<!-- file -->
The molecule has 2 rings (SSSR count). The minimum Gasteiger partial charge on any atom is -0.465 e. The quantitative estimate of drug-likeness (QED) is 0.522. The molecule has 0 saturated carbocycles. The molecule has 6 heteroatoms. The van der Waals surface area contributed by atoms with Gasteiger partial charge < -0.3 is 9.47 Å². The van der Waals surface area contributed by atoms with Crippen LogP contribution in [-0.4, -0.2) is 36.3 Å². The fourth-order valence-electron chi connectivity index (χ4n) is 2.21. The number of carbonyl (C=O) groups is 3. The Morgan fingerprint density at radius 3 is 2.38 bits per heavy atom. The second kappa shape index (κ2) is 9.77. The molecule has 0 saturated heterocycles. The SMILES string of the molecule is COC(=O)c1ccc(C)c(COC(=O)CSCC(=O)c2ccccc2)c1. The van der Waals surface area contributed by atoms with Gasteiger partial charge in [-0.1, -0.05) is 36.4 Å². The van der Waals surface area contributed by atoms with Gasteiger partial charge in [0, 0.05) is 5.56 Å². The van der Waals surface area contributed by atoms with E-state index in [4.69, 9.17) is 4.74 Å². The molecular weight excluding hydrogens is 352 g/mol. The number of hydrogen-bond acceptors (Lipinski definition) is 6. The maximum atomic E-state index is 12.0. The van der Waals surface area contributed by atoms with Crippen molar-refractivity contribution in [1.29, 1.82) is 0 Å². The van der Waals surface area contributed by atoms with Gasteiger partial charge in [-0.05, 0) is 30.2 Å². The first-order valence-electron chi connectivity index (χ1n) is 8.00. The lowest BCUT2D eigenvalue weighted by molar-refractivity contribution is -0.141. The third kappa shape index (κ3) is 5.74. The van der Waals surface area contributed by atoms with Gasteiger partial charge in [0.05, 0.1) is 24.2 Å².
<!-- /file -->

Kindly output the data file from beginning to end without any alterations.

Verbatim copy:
The molecule has 2 rings (SSSR count). The minimum Gasteiger partial charge on any atom is -0.465 e. The quantitative estimate of drug-likeness (QED) is 0.522. The molecule has 0 saturated carbocycles. The molecule has 6 heteroatoms. The van der Waals surface area contributed by atoms with Gasteiger partial charge < -0.3 is 9.47 Å². The van der Waals surface area contributed by atoms with Crippen LogP contribution in [-0.4, -0.2) is 36.3 Å². The fourth-order valence-electron chi connectivity index (χ4n) is 2.21. The number of carbonyl (C=O) groups is 3. The Morgan fingerprint density at radius 3 is 2.38 bits per heavy atom. The second kappa shape index (κ2) is 9.77. The molecule has 0 saturated heterocycles. The SMILES string of the molecule is COC(=O)c1ccc(C)c(COC(=O)CSCC(=O)c2ccccc2)c1. The van der Waals surface area contributed by atoms with Gasteiger partial charge in [-0.1, -0.05) is 36.4 Å². The van der Waals surface area contributed by atoms with Gasteiger partial charge in [0, 0.05) is 5.56 Å². The van der Waals surface area contributed by atoms with E-state index in [4.69, 9.17) is 4.74 Å². The molecular weight excluding hydrogens is 352 g/mol. The number of hydrogen-bond acceptors (Lipinski definition) is 6. The maximum atomic E-state index is 12.0. The van der Waals surface area contributed by atoms with Crippen molar-refractivity contribution in [1.29, 1.82) is 0 Å². The van der Waals surface area contributed by atoms with Gasteiger partial charge in [-0.05, 0) is 30.2 Å². The first-order valence-electron chi connectivity index (χ1n) is 8.00. The lowest BCUT2D eigenvalue weighted by molar-refractivity contribution is -0.141. The third kappa shape index (κ3) is 5.74. The van der Waals surface area contributed by atoms with Gasteiger partial charge in [0.05, 0.1) is 24.2 Å².